Oct 26, 2015 News
– refutes claims by Lyken Funeral Home
The Guyana Police Force has not taken kindly to reports that it is engaged in the immoral practice of touting the dead, as contained in an article carried in this newspaper yesterday.
The Force is being accused of channeling the business of the collection of human remains to a particular funeral parlour, whose owners are believed to be favoured by the Force’s administration.
The accusation is coming from the proprietors of the Lyken/Newburg Funeral Home, which has been collecting human remains on behalf of the police for the past 25 years.
In a response to an article published by the Kaieteur News under the caption “Police now selling the dead”, the Guyana Police Force said that the decision to involve the Memorial and Crematorium Gardens Funeral Parlour in the collection of human remains was taken in response to a request by the Central Islamic Organization of Guyana.
But of course this is nothing new, since this very fact was already pointed out in the published article.
The police explained though that it is required by law to investigate all unnatural deaths.
Part of this investigation entails the conduct of the post-mortem by a registered government Pathologist.
According to the police, the practice of the Force has been whenever an unnatural death occurs, at a place other than at Public Hospitals with storage facilities for bodies, the police will have these bodies stored at a funeral parlour until the post-mortem is conducted.
Thereafter, the body will be handed over to the relatives for burial.
Whenever no relatives come forward to claim the body, the police will cause it to be disposed of, at the expense of the State.
The force acknowledged that among the funeral parlours being used is the Lyken Funeral Parlour.
“The standard procedure relating to the removal of human remains is for detectives to inform the Duty Officer in the Police Division whenever processing of the scene is completed. The Duty Officer will then call a parlour to pick up and store the body,” a statement from the Guyana Police Force said.
Over the years, the Lyken Funeral Home has been the preferred choice of the police, especially when it comes to decomposed remains, which other parlours are reluctant to pick up.
According to the police, earlier this year, the Central Islamic Organisation Of Guyana (C.I.O.G) by way of letter informed the Commissioner of Police that they are handling funerals of Muslims in Guyana and paying costs associated with those deaths.
They also informed that they have a contractual agreement with the Memorial and Crematorium Gardens Funeral Parlour to handle bodies and funerals of Muslims.
The police stated that the C.I.O.G requested that the Guyana Police Force facilitate the collection of the bodies by the said Memorial and Crematorium Gardens Funeral Parlour from the scenes.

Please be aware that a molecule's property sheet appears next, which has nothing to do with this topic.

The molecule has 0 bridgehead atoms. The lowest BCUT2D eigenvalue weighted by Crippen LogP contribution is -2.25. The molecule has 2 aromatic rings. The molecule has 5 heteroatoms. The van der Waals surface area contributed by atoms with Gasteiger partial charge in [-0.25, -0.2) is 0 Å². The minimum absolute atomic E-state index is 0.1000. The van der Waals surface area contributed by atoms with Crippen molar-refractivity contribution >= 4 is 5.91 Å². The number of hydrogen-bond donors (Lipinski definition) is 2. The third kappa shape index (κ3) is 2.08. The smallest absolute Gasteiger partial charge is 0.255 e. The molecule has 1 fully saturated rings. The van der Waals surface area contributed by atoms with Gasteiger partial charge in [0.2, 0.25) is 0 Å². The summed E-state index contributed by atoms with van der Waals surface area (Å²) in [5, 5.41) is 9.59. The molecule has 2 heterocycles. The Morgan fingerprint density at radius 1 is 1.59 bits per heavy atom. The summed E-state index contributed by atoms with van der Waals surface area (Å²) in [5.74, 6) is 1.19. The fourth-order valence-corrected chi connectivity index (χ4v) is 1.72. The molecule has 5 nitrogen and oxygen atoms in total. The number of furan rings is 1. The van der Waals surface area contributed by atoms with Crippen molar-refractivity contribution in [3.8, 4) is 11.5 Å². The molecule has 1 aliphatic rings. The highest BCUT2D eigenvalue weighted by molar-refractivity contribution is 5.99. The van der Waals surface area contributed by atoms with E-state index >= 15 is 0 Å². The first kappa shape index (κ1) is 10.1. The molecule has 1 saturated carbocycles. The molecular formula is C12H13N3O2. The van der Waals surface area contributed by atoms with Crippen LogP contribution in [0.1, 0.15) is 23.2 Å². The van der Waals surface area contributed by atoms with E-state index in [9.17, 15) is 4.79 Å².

The Police said that it finds the request to be a reasonable one and as a result the Commissioner of Police forwarded the letter to the Divisional Commanders with instruction to facilitate the request.
“No funeral parlour complains about this arrangement except the Lyken Funeral Parlour which has been insisting that it has a contract with the Guyana Police Force that gives them a monopoly to uplift and store bodies. When asked by the Guyana Police Force and other government authorities to produce a copy of the said contract, Dr. Dawn Stewart has so far failed to do so,” the police said.
The police said that the Lyken Funeral Parlour has been complaining a long time ago with the advent of competition in the industry.
However, in yesterday’s article, Dr, Stewart is on record acknowledging that she has no formal contract with the Guyana Police Force, although she has been insisting that there be one, a request the police have been brushing aside over the years.
She said that she is not afraid of competition and will welcome new tendering for the contract to collect human remains, which she said should be done in a transparent manner.
But some subordinate officers in the Guyana Police Force are unaware of this new arrangement with the Memorial and Crematorium Gardens Funeral Parlour.
“We have no such instructions to that effect,” one such officer told this newspaper.
“And besides how would we know which is Muslim dead or not? We don’t always know the identity of dead persons, so Lyken is always our first option,” the SO added.
However, it has been observed that the Memorial and Crematorium Gardens Funeral Parlour has not only been collecting human remains of Muslims on behalf of the police; they have also been called by the police to collect other remains.
Earlier this year, to the surprise of many, the parlour turned up in Buxton to collect the dismembered remains of a woman.
When questioned, the police claimed that they were instructed to call the parlour.
On the question of payment of the millions owed to the Lyken Funeral Home, the police said the issue has been raised long before the sitting Commissioner took over the Force.
The police said that “Unlike what is reported by Dr. Dawn Stewart, the unpaid monies (not consistent with her version) is still being processed by the government.”
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